Common Writing Mistakes Quiz: Adjectives & Adverbs
What’s wrong with these sentences?
1. Frank feels well whenever he finishes a new blog post.
2. Craig speaks good in the audio presentations he does.
3. Most learners feel badly about low exam scores.
4. Craig never handles his teaching bad.
As you probably know, adjectives such as “good” and “bad” modify nouns. On the other hand, the adverbs “well” and “badly” modify verbs, adjectives and other adverbs.
Let’s correct the sentences.
- The first sentence should read “Frank feels good . . .” The word “feel” is a copulative verb, just like “am,” which is followed by an adjective. However, some people accept the expression, “I feel well,” when referring to health.
- The second sentence should read, “Craig speaks well . . .” The adverb “well” describes the way Craig speaks. His English is good, but he always does things well.
- Just like the first sentence, the correct form is “Most learners feel bad . . .” We use the adjective “bad” rather than the adverb “badly” with the copulative verb “feel.” You could, however, say “I feel badly the need to know more about this subject.” In this case, “badly” modifies the verb and not the subject. English, just as any language, has its complexities.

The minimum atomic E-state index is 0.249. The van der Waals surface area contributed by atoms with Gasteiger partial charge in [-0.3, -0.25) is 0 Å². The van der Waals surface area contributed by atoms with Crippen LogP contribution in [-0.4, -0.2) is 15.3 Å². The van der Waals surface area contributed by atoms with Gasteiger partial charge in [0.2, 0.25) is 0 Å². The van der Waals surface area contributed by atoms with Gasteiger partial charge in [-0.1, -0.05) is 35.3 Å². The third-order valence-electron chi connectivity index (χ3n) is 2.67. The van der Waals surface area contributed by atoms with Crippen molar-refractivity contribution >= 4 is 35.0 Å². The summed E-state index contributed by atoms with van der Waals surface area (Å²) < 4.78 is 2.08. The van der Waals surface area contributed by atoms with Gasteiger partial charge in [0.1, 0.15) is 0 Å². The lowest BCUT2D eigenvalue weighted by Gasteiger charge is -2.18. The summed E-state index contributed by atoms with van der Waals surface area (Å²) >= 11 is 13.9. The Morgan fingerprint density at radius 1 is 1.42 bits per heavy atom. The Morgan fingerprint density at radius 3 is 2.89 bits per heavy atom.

- The fourth sentence calls for the adverb “badly” modifying the verb “handles.” “Craig never handles his teaching badly.”
So, by following these simple guidelines you will write English well and feel good about yourself. You won’t make bad mistakes like those who are badly informed.
Now you try it. Complete each sentence with the best word: good, well, bad, badly.
1. Business English HQ will help you communicate __________.
2. __________ is an adverb that usually means poorly or inadequately.
3. Business English HQ has many __________ posts dealing with common writing problems.
4. If you think your English is __________, get the Business English HQ Guide to Writing.
1. well, 2. badly, 3. good, 4. bad